edited by Marie-Laure Bernadac and Hans-Ulrich Obrist
"Everyday you have to abandon your past or accept it and then if you cannot accept it, you become a sculptor."
Since the age of twelve, the internationally renowned sculptor Louise Bourgeois has been writing and drawing—first a diary precisely recounting the everyday events of her family life, then notes and reflections. Destruction of the Father—the title comes from the name of a sculpture she did following the death of her husband in 1973—contains both formal texts and what the artist calls "pen-thoughts": drawing-texts often connected to her drawings and sculptures, with stories or poems inscribed alongside the images.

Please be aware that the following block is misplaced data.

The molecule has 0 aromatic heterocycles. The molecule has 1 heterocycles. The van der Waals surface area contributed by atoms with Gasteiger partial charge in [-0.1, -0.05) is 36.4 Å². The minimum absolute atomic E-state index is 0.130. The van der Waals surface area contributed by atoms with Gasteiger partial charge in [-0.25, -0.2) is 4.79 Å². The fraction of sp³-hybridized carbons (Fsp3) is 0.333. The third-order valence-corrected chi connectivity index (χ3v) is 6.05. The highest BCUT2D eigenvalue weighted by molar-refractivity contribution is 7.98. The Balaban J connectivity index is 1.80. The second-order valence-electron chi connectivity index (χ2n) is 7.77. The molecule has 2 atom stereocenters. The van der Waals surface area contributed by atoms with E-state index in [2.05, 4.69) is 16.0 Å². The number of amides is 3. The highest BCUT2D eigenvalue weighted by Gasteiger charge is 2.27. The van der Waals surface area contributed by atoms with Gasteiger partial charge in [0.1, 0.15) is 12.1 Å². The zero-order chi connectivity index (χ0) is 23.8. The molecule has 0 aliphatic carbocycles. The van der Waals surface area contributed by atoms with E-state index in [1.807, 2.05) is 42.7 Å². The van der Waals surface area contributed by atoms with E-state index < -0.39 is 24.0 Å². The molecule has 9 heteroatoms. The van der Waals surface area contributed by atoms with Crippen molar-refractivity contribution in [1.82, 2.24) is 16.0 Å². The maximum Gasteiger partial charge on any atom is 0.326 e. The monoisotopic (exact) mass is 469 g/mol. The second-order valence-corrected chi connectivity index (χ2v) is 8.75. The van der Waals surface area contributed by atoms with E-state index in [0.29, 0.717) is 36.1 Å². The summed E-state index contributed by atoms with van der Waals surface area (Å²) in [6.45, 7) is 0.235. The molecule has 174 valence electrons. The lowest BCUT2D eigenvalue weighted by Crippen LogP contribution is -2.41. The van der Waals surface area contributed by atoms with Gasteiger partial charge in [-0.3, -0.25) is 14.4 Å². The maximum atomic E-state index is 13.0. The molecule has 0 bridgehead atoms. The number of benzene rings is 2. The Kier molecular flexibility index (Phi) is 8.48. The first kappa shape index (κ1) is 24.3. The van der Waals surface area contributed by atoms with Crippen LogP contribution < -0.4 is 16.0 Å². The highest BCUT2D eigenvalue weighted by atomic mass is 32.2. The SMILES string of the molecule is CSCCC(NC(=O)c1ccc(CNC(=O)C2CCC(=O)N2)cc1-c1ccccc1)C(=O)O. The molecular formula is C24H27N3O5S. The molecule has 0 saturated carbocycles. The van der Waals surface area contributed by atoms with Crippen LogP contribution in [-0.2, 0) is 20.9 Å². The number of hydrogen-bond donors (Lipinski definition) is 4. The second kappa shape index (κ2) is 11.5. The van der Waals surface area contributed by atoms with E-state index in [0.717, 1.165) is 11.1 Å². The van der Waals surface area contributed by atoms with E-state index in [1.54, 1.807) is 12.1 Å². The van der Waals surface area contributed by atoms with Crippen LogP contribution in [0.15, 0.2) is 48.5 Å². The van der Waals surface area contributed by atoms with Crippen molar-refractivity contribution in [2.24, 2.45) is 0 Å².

Writing is a means of expression that has gained increasing importance for Bourgeois, particularly during periods of insomnia. The writing is compulsive, but it can also be perfectly controlled, informed by her intellectual background, knowledge of art history, and sense of literary form (she has frequently published articles on artists, exhibitions, and art events). Bourgeois, a private woman "without secrets," has given numerous interviews to journalists, artists, and writers, expressing her views on her oeuvre, revealing its hidden meanings, and relating the connection of certain works to the traumas of her childhood. This book collects both her writings and her spoken remarks on art, confirming the deep links between her work and her biography and offering new insights into her creative process.